Resistance to oxidative stress is often coupled with increased tolerance to other types of stress, suggesting that there are multiple inputs that control regulation of protective mechanisms. Although only limited information regarding resistance to different types of stressors is avail- able in the growing list of longevous mice, there are hints in the data that indicate that at least some of these mice are more resistant to several types of stressors than their wild-type counterparts. For example, the Ames dwarf mouse not only exhibits enhanced antioxidative defenses, but several of its tissues exhibit increases in heat shock proteins, metallothionein, methionine sulfoxide reductase protein, and glutathione-S-transferase activities, which are known to maintain protein conformation and activity and to counter endogenous and exogenous toxins. Similarly, in vitro data in Ames, Snell, and Laron dwarf mice indicate resistance to multiple forms of stress (Murakami et al. 2003; Salmon et al. 2005). The degree of stimulation via the IGF-1/insulin pathway is reflected in differences in growth and lifespan among the different types of mutant mice (i.e., IGF-1R heterozygote versus dwarf strains) while the degree of stress resistance conferred via this pathway is more difficult to ascertain.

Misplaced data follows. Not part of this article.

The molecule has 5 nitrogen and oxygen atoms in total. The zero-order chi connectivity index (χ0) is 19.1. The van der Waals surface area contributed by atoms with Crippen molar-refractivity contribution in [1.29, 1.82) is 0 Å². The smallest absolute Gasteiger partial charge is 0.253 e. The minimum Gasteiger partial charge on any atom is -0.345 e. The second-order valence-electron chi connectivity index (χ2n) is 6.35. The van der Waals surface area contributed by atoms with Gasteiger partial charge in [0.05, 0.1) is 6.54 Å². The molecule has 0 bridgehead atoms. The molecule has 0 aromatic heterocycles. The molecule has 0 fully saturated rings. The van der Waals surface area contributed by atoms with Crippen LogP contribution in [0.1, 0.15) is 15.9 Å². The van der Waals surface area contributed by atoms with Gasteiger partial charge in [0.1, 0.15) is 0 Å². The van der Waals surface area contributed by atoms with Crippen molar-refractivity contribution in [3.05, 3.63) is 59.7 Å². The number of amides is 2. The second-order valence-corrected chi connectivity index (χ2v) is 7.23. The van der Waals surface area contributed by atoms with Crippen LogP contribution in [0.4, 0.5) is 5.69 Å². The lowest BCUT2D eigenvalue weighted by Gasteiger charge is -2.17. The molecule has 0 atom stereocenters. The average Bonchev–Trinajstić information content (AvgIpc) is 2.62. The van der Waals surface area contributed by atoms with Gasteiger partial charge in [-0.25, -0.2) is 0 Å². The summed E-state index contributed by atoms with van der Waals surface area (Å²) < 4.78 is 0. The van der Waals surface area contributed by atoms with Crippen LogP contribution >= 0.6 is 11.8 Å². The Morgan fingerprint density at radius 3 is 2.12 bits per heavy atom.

Antioxidants and phase II drug-metabolizing enzymes act together to detoxify and eliminate substances that induce chemical stress and result in cellular damage. Constitutive expression of these enzymes is low under physiological conditions. Studies have shown that expression of these protective proteins is increased upon exposure to stress. Several of these components comprise a defense system (that includes GSH biosynthetic proteins), the induction of which is controlled by the transcription factor NF-E2-related factor (Nrf2), which acts via the antioxidant response element (ARE) to activate transcription (reviewed in Nguyen et al. 2003; Chanas et al. 2002; McMahon et al. 2001). Nrf2-dependent ARE-driven genes include those involved in glutathione homeostasis (γ-glutymylcysteine synthetase [Gclc], GSTs, glutathione reductase, GPX), detoxification of H2O2 (thioredoxin, peroxiredoxin, catalase, SOD), iron homeostasis (heme-oxygenase-1, ferritin), growth factor signaling, and NADPH homeostasis (transketolase, malate, glucose-6-phosphate dehydrogenase; Lee et al. 2003), among others. The function of several Nrf2-dependent genes is reliant upon GSH, and the expression of these genes is important to maintain cellular redox homeostasis and prevent cellular damage. Protein phosphorylation pathways, including MAPK, PI3K, and PKC, have been implicated in the regulation of ARE response to chemical stress (Nguyen et al. 2003). Several studies have suggested that the contribution of the MAPK pathways in regulating the ARE is dependent upon the type of inducing agent (Yu et al. 1999, 2000a, 2000b; Alam et al. 2000; Masuya et al. 1998). Within the p38MAPK pathway specifically, PPAR-gamma coactivator-1α (PGC-1α) appears to be one of the major links between energy metabolism and cytoprotection, the activity of which is modified by extracellular signals (reviewed in Melloul and Stoffel 2004). The PI3K pathway has been shown to be important in transducing cellular responses to phenolic antioxidants and oxidative stress through the ARE (Kang et al. 2000, 2001; Lee et al. 2001, 2002). Experiments evaluating the role of the PKC pathway provided the first evidence of a direct effect of a kinase on the activation of the ARE in an Nrf2-dependent mechanism (Huang et al. 2000). The nature of the inducing agent, the cell type, and the context of the ARE in the gene are equally important factors that determine responses to cellular stress (Nguyen et al. 2003). Sulhydryl chemistry may also be an important regulator of the ARE: the common factor linking compounds that induce ARE-driven transcription is that they can directly (or following metabolism) produce thiol-reactive compounds. Oxidative stress modifies cysteine residues on Nrf2 effector proteins and affects transactivation of the ARE (Itoh et al. 1999; Dhakshinamoorthy and Jaiswal 2001). Therefore, evidence exists of direct relationships and the potential for crosstalk between IGF-1/insulin signaling pathways and stress response pathways that affect the ability of organisms to react appropriately and counter stress effectively. The communication between these pathways is responsible for regulating cellular responses to growth-stimulating signals and stress responsiveness, and thus may serve as one of the major links between longevity and stress resistance.